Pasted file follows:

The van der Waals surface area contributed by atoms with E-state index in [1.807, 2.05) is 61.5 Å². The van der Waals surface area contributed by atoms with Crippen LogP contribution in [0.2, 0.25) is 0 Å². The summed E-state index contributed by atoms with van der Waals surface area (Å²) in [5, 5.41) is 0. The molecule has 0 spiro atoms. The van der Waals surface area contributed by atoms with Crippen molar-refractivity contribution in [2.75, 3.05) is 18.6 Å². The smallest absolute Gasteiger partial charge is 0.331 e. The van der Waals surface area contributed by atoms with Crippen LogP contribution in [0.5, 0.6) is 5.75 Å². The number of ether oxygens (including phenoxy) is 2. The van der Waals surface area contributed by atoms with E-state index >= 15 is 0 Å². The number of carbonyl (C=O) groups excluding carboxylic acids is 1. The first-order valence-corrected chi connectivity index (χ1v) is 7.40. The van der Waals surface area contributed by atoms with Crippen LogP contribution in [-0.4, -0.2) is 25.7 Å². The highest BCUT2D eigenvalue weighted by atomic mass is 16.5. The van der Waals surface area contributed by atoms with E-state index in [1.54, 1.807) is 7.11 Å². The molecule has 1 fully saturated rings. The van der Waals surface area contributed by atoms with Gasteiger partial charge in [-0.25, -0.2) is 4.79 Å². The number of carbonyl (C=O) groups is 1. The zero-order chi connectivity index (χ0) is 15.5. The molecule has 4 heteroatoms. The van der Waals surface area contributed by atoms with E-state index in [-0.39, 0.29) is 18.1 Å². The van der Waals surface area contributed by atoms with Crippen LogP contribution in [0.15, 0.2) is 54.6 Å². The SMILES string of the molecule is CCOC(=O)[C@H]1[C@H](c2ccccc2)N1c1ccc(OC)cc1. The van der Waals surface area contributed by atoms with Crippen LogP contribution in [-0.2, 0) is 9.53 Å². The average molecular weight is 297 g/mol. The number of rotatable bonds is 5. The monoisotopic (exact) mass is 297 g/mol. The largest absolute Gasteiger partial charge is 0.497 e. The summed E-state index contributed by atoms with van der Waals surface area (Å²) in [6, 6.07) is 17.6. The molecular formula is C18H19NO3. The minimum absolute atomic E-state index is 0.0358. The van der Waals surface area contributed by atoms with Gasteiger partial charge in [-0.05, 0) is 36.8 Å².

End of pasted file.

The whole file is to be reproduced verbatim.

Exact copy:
The van der Waals surface area contributed by atoms with E-state index in [1.807, 2.05) is 61.5 Å². The van der Waals surface area contributed by atoms with Crippen LogP contribution in [0.2, 0.25) is 0 Å². The summed E-state index contributed by atoms with van der Waals surface area (Å²) in [5, 5.41) is 0. The molecule has 0 spiro atoms. The van der Waals surface area contributed by atoms with Crippen molar-refractivity contribution in [2.75, 3.05) is 18.6 Å². The smallest absolute Gasteiger partial charge is 0.331 e. The van der Waals surface area contributed by atoms with Crippen LogP contribution in [0.5, 0.6) is 5.75 Å². The number of ether oxygens (including phenoxy) is 2. The van der Waals surface area contributed by atoms with E-state index >= 15 is 0 Å². The number of carbonyl (C=O) groups excluding carboxylic acids is 1. The first-order valence-corrected chi connectivity index (χ1v) is 7.40. The van der Waals surface area contributed by atoms with Crippen LogP contribution in [-0.4, -0.2) is 25.7 Å². The highest BCUT2D eigenvalue weighted by atomic mass is 16.5. The van der Waals surface area contributed by atoms with E-state index in [1.54, 1.807) is 7.11 Å². The molecule has 1 fully saturated rings. The van der Waals surface area contributed by atoms with Gasteiger partial charge in [-0.25, -0.2) is 4.79 Å². The number of carbonyl (C=O) groups is 1. The zero-order chi connectivity index (χ0) is 15.5. The molecule has 4 heteroatoms. The van der Waals surface area contributed by atoms with E-state index in [-0.39, 0.29) is 18.1 Å². The van der Waals surface area contributed by atoms with Crippen LogP contribution in [0.15, 0.2) is 54.6 Å². The SMILES string of the molecule is CCOC(=O)[C@H]1[C@H](c2ccccc2)N1c1ccc(OC)cc1. The van der Waals surface area contributed by atoms with Crippen LogP contribution in [-0.2, 0) is 9.53 Å². The average molecular weight is 297 g/mol. The number of rotatable bonds is 5. The monoisotopic (exact) mass is 297 g/mol. The largest absolute Gasteiger partial charge is 0.497 e. The summed E-state index contributed by atoms with van der Waals surface area (Å²) in [6, 6.07) is 17.6. The molecular formula is C18H19NO3. The minimum absolute atomic E-state index is 0.0358. The van der Waals surface area contributed by atoms with Gasteiger partial charge in [-0.05, 0) is 36.8 Å².